Printing Press On? Why Not?
Even though the U.S. Money supply is up over 20% for the year, normalcy bias will prevent most people from caring because their home prices have been rocking-it.
NEW YORK, DECEMBER 29, 2020 – S&P Dow Jones Indices today released the latest results for the S&P CoreLogic Case-Shiller Indices, the leading measure of U.S. home prices.
The S&P CoreLogic Case-Shiller U.S. National Home Price NSA Index, covering all nine U.S. census divisions, reported an 8.4% annual gain in October, up from 7.0% in the previous month. The 10-City Composite annual increase came in at 7.5%, up from 6.2% in the previous month. The 20-City Composite posted a 7.9% year-over-year gain, up from 6.6% in the previous month.
Phoenix, Seattle and San Diego continued to report the highest year-over-year gains among the 19 cities (excluding Detroit) in October. Phoenix led the way with a 12.7% year-over-year price increase,
followed by Seattle with an 11.7% increase and San Diego with an 11.6% increase. All 19 cities reported higher price increases in the year ending October 2020 versus the year ending September 2020.
The report continued:
The National Index posted a 1.4% month-over-month increase, while the 10-City and 20-City Composites both posted increases of 1.4% and 1.3% respectively, before seasonal adjustment in October. After seasonal adjustment, the National Index posted a month-over-month increase of 1.7%, while the 10-City and 20-City Composites both posted increases of 1.6%. In October, all 19 cities (excluding Detroit) reported increases before and after seasonal adjustment.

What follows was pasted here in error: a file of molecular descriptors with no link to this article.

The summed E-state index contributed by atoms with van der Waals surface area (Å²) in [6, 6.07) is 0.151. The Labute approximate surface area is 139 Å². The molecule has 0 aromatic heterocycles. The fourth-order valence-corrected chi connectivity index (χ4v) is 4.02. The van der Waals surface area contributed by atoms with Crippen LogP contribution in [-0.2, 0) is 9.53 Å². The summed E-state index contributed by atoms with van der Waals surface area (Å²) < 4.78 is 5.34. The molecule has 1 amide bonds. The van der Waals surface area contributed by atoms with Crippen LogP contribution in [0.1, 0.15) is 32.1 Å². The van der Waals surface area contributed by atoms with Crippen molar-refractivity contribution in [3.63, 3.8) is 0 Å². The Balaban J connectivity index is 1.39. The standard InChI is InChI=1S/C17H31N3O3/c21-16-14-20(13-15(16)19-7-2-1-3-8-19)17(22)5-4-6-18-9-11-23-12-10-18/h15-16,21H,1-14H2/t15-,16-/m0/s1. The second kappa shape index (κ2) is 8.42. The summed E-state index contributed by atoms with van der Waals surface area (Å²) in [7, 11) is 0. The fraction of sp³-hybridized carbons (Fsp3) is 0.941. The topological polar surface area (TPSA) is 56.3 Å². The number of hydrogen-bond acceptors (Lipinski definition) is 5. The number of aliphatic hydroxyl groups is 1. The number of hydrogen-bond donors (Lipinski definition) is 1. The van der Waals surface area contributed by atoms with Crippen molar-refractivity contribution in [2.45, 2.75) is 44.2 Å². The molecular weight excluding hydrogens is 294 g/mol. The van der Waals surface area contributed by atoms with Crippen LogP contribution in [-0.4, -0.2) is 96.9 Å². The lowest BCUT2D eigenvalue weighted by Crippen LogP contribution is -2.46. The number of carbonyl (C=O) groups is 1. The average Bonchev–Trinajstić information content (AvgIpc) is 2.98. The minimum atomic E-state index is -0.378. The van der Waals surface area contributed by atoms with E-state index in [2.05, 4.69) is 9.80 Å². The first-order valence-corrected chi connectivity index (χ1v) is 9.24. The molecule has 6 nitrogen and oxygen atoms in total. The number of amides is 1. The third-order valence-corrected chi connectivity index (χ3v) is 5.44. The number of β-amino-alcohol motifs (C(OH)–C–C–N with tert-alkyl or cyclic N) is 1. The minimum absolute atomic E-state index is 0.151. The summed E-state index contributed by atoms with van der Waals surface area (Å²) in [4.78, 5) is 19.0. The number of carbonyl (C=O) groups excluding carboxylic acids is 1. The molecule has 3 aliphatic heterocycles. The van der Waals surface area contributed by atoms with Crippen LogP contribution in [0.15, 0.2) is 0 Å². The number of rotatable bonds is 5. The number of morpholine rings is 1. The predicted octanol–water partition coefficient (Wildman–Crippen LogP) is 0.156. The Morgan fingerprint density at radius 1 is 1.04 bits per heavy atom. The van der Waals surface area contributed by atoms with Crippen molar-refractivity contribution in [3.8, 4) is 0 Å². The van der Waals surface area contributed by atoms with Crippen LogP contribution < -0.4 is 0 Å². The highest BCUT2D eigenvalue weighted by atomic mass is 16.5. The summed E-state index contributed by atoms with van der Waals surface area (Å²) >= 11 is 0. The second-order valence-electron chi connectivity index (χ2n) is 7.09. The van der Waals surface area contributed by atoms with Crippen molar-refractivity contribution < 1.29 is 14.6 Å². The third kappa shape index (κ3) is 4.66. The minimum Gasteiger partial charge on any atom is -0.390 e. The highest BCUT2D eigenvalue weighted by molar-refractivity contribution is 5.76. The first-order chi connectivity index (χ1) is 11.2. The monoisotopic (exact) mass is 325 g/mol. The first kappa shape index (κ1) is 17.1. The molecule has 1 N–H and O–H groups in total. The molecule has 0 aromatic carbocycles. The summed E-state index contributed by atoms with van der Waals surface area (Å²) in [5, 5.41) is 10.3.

“The surprising strength we noted in last month’s report continued into October’s home price data,” says Craig J. Lazzara, Managing Director and Global Head of Index Investment Strategy at S&P Dow Jones Indices. “The National Composite Index gained 8.4% relative to its level a year ago, accelerating from September’s 7.0% increase. The 10- and 20-City Composites (up 7.5% and 7.9%, respectively) also rose more rapidly in October than they had done in September. The housing market’s strength was once again broadly-based: all 19 cities for which we have October data rose, and all 19 gained more in the 12 months ended in October than they had gained in the 12 months ended in September.
As I reported earlier, (see this morning’s normal report here) when the Fed has jacked up M2 by better than 20% for the year, it’s kinda hard to lose money on the world’s best inflation hedge…